We played baseball summer nights, the muggy Rhode Island coast near a salt marsh. The smell of the ocean, a seagull swooping down over blue hydrangeas, dragonflies, mosquitos, red-winged blackbirds everywhere. From the porch I heard the kids: a thunk of bat against ball, the howls as a hitter screamed around the bases: “Get ‘im at third, get ‘im at third!”
I gobbled peas and creamed chipped beef and flew out the screen door, and sprinted down the macadam road through the soggy twilight to the field, arms pumping, the pain in my chest from supper, Snuffy Stirnweiss glove in one hand, Williams bat in the other — certain I wouldn’t get there, I’d be late, everyone heading home, the game over.
“Where you been, Butch?” Mike yelled. “We need players. Can’t you get here on time?”
If you were in left like Mike Smith — “Where’s the badda? It’s gettin’ dark.” — you’d be looking up to home plate because the field wasn’t level. It sloped down behind short and third to where he crouched, the same kid who played holes on the nextdoor course with a seven-iron when the pro wasn’t looking.
“Come on, throw the damn ball.” That was Jack. He spat into his glove and pounded the pocket. His father’d lost both legs in the Second War parents didn’t talk about.
Earl covered first and wanted to borrow my glove again, he didn’t have one, his machine-operator father home from the mill, he’d say: “Whaddaya mean baseball? Why don’t he do somethin’ useful around here?”
Earl’s older brother Kenny waved the biggest bat at the plate like a club. A chipped tooth and bad teeth, no one fooled with Kenny.
I couldn’t hit, not like the others, I couldn’t hit. Even Earl —he didn’t like the game that much— even Earl got hits. And I tried night after night, game after game. I batted left. I batted right. I stood at the plate and stared out at Ronnie, see the ball, see the ball, watch his pitching hand, watch his hand, the sun going down.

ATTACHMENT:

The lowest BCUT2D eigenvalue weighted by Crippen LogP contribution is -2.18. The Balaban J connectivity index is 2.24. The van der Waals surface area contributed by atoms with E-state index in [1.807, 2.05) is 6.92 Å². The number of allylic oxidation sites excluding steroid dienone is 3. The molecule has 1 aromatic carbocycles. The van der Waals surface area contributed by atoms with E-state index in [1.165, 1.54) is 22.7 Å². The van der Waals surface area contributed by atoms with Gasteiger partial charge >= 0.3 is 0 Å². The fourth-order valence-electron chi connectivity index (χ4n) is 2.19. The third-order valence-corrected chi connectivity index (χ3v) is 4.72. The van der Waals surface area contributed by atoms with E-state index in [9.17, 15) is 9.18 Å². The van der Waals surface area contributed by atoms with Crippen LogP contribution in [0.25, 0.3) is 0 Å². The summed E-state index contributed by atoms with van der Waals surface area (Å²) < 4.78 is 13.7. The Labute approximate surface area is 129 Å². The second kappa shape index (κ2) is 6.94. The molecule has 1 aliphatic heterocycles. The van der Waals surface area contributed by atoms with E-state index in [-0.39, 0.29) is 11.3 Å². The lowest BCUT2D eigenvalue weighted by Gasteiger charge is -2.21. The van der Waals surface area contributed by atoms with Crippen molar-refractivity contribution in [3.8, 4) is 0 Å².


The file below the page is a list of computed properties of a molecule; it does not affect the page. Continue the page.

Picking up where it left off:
“Come on, Ronnie. Throw something up there. We gotta get home.”
The sweat dripped into my eyes and I stood beside the plate, no catcher, and pawed the dirt with my high-tops, a sour taste and I spat, alone, in a cocoon – no birds, no pulse of insects, no squawking gulls...
“Come on. Let’s go. I’m falling asleep.”
I swatted a horsefly. I can do this, I can do this. I swung the bat, I was Ted Williams. I took his stance and squinted out at Ronnie, my t-shirt soaked and stuck to my chest, the bat weighing bricks.
“How ‘bout it, Ronnie. Throw something Butch can hit. Try over the plate for once.” And Ronnie, three years older and the best athlete, tall and angular and quiet — in time an all-state basketball player — he stood there on dirt, no mound, and hesitated, as if afraid of what I couldn’t do. No. That wasn’t possible. That couldn’t be.
Randy, the oldest, from third base: “You can do it, Butchy-boy, you can do it. Stand in there and hold the bat back till the last...”
I scorched a liner down the leftfield line, the ball hammered so hard Mike stood there and watched it sail past. I took off for first, not believing, I’d hit solid wood, I rounded first, and headed hard for second. No throw. There was no throw. I’d gotten two bases.
The game. Those summers. The sweat and grit between my fingers as I squeezed the bat and waited on Ronnie’s pitch, bat back and forth, back and forth, the smell of my own rank body. What happened on that field? The sinking sun behind right. The odor of neatsfoot oil in my old glove, kneading it, kneading it without thinking between pitches, a better pocket. The silence. The batter and pitcher all I saw, all there was, and seconds ticked slowly past. Baseball, a place to earn respect, to prove that I mattered, to say I was more than a kid with a library of books.
Me, blue jeans gluey on my thighs, I tugged at the pants, tight game, too many runners – one more batter, one more batter, pitch to him, pitch to him -- I backhanded a shot crushed to left-center, and fired a rocket, to second, runner sliding – “You’re out! You’re out!” – my shoulders and arm and spine, my brimming heart, singing with joy.